Hadoop offers a massive data store upon which developers can run map/reduce jobs. It also manages clusters and distributed file systems. Microsoft will provide Hadoop within a "few months," said a Microsoft executive who wished to remain anonymous.
The technology makes it possible for applications to analyze petabytes of both structured and unstructured data. Data is stored in clusters, and applications work on it programmatically.
"They are probably seeing Hadoop adoption trending up, and possibly have some large customers demanding it," said Forrester principal analyst Jeffrey Hammond. "Microsoft is all about money first; PHP support with IIS and the Web PI initiative were all about numbers and creating platform demand. If Hadoop support helps creates platform demand for Azure, why not support it? Easiest way to lead a parade is to find one and get in front of it."
Further, AppFabric, a Microsoft Azure platform for developing composite applications, currently lacks support for data grids. Microsoft has experienced difficulty in porting Velocity, a distributed in-memory application cache platform, to Windows Azure, because Velocity requires administrative privileges to install, the anonymous executive told SD Times.
"Do they feel so 'way behind' that they are rolling out a Java-based product without a .NET-based 'superior' alternative ready to go?" asked Larry OBrien, a private consultant and author of the "Windows & .NET Watch" column for SD Times. "Perhaps they feel that distributed map/reduce is not really all that important, that they can put Hadoop on the 'check-off box' and it won't be embarrassing that it gives Java developers a capability that .NET developers don't have?"
Microsoft's map/reduce solution, codenamed "Dryad," is still a reference architecture and not a production technology.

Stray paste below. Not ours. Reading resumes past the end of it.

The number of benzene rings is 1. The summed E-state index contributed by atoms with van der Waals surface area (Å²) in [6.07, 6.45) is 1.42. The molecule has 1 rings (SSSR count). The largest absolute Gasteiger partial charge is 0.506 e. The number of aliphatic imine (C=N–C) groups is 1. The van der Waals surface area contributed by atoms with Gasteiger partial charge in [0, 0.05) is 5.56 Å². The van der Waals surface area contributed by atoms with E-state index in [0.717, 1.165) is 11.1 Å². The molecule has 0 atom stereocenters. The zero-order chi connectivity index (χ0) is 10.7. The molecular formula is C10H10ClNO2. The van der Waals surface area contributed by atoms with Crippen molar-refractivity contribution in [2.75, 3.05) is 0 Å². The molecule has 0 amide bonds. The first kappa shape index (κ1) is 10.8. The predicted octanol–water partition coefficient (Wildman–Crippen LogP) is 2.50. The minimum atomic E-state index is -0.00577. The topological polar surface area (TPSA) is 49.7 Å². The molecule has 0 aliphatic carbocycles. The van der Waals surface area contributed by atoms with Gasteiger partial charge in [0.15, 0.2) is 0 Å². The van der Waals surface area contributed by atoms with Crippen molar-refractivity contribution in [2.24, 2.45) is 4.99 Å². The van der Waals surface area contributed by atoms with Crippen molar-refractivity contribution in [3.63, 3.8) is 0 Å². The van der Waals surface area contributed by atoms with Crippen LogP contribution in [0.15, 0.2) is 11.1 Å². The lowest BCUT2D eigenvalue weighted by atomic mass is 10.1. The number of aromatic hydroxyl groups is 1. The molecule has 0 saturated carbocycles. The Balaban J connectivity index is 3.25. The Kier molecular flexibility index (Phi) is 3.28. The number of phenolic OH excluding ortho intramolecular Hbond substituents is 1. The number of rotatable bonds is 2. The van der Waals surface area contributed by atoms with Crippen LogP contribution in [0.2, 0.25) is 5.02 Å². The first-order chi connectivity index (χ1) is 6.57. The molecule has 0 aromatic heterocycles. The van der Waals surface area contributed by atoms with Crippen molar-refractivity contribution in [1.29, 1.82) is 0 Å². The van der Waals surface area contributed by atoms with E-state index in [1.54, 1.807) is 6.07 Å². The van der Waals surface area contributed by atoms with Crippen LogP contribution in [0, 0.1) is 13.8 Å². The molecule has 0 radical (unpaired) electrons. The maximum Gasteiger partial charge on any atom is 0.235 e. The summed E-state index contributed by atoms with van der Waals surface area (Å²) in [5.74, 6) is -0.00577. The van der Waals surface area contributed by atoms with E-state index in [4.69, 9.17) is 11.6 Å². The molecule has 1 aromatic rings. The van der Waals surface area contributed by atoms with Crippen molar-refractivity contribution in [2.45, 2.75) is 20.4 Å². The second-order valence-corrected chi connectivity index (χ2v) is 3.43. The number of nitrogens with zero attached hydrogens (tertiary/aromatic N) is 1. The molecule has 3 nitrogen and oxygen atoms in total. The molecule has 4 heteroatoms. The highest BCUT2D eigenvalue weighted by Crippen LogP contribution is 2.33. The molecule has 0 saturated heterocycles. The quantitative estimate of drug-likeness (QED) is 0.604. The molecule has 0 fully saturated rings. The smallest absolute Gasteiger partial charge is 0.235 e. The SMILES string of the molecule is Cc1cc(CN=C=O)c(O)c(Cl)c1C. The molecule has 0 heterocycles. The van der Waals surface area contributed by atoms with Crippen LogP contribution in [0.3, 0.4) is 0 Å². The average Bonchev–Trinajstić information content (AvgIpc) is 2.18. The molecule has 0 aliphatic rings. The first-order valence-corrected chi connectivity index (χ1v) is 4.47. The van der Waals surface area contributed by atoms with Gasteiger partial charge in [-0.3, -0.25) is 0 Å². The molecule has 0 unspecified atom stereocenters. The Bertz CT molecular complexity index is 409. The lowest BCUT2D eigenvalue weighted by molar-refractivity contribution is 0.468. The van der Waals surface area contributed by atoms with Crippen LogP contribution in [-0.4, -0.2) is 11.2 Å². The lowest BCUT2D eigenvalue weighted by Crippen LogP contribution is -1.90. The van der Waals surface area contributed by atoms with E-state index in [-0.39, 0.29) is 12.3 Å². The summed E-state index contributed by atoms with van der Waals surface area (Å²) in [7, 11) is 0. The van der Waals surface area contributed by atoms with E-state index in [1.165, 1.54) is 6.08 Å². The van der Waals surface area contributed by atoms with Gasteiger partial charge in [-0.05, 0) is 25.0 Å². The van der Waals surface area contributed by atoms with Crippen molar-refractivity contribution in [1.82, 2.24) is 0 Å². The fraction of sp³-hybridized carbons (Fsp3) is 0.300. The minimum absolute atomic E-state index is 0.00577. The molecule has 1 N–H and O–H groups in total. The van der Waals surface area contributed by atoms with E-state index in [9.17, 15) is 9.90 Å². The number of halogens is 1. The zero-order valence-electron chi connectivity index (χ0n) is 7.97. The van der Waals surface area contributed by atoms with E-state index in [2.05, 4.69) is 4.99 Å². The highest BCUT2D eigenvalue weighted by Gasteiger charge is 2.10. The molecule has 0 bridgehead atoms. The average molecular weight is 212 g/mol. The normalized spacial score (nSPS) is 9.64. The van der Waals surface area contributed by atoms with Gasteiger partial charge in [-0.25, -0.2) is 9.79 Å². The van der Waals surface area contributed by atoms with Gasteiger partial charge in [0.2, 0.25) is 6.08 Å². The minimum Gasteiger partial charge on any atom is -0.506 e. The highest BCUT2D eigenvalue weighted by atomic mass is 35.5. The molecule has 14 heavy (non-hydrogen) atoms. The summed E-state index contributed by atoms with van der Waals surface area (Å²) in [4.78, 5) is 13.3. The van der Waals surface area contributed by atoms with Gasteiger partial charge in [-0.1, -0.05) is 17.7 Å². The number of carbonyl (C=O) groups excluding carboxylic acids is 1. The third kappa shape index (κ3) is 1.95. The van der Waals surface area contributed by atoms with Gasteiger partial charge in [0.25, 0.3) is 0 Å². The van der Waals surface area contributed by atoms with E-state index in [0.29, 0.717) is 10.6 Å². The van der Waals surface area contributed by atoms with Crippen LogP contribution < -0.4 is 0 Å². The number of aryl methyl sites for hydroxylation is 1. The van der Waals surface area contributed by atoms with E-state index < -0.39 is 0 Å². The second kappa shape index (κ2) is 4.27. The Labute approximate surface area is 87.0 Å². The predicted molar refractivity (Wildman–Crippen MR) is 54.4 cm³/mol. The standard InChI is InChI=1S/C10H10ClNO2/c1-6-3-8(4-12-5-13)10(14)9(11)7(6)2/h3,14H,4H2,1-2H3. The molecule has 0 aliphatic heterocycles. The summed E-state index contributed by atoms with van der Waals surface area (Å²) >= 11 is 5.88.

Microsoft's Velocity caching technology resides in the business logic layer, in the sense that it is in-memory and object oriented, said William Bain, CEO of ScaleOut Software. Dryad emphasizes its parallel computation model, which can be integrated with file storage, he added. Hadoop integrates parallel data analysis with the data storage layer rather than solely residing in the business logic layer. Its use of its own distributed file system with data accessed from the file system "creates its storage integration and the associated complexity," Bain claimed
"Map/reduce is definitely lower-level than SQL," said O'Brien. "However, because it's more like a powerful mathematical technique than a black box whose internal workings are unclear, it's not necessarily 'more complex' to think through a tough data analysis problem in terms of map/reduce. Map: 'Farm out all of this identical work to a whole bunch of different computers.' Reduce: 'Gather those results and combine duplicates.' Feed the reduced dataset into another map/reduction process. Conceptually, that's pretty easy to reason with!"
Additionally, there are open-source map/reduce solutions for .NET. A project called hadoopdotnet ports Hadoop to the .NET platform. It is available under the Apache 2.0 open-source license. MySpace Qizmt, a map/reduce framework built using .NET, is another alternative. It is licensed under GNU General Public License v3.
Microsoft is preparing to provide Hadoop, a Java software framework for data-intensive distributed applications, for Microsoft Azure customers.